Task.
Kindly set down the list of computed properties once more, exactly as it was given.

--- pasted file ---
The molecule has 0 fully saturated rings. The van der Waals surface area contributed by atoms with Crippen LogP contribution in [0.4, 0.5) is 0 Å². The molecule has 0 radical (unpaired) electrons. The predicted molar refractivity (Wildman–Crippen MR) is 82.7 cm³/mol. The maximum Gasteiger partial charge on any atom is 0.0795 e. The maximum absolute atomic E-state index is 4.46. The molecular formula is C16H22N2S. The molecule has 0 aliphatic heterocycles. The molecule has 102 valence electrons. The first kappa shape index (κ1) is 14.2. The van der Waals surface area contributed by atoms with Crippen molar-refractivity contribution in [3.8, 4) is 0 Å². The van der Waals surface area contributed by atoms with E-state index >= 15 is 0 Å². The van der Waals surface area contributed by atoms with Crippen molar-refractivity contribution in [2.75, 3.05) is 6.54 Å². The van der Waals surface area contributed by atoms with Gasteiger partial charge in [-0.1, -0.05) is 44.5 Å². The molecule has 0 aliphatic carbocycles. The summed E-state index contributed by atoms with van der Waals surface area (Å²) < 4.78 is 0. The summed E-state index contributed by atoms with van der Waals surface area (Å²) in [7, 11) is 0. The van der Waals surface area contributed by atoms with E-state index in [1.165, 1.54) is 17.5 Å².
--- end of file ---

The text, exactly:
The molecule has 0 fully saturated rings. The van der Waals surface area contributed by atoms with Crippen LogP contribution in [0.4, 0.5) is 0 Å². The molecule has 0 radical (unpaired) electrons. The predicted molar refractivity (Wildman–Crippen MR) is 82.7 cm³/mol. The maximum Gasteiger partial charge on any atom is 0.0795 e. The maximum absolute atomic E-state index is 4.46. The molecular formula is C16H22N2S. The molecule has 0 aliphatic heterocycles. The molecule has 102 valence electrons. The first kappa shape index (κ1) is 14.2. The van der Waals surface area contributed by atoms with Crippen molar-refractivity contribution in [3.8, 4) is 0 Å². The van der Waals surface area contributed by atoms with E-state index >= 15 is 0 Å². The van der Waals surface area contributed by atoms with Crippen molar-refractivity contribution in [2.75, 3.05) is 6.54 Å². The van der Waals surface area contributed by atoms with Gasteiger partial charge in [-0.1, -0.05) is 44.5 Å². The molecule has 0 aliphatic carbocycles. The summed E-state index contributed by atoms with van der Waals surface area (Å²) < 4.78 is 0. The summed E-state index contributed by atoms with van der Waals surface area (Å²) in [7, 11) is 0. The van der Waals surface area contributed by atoms with E-state index in [1.165, 1.54) is 17.5 Å².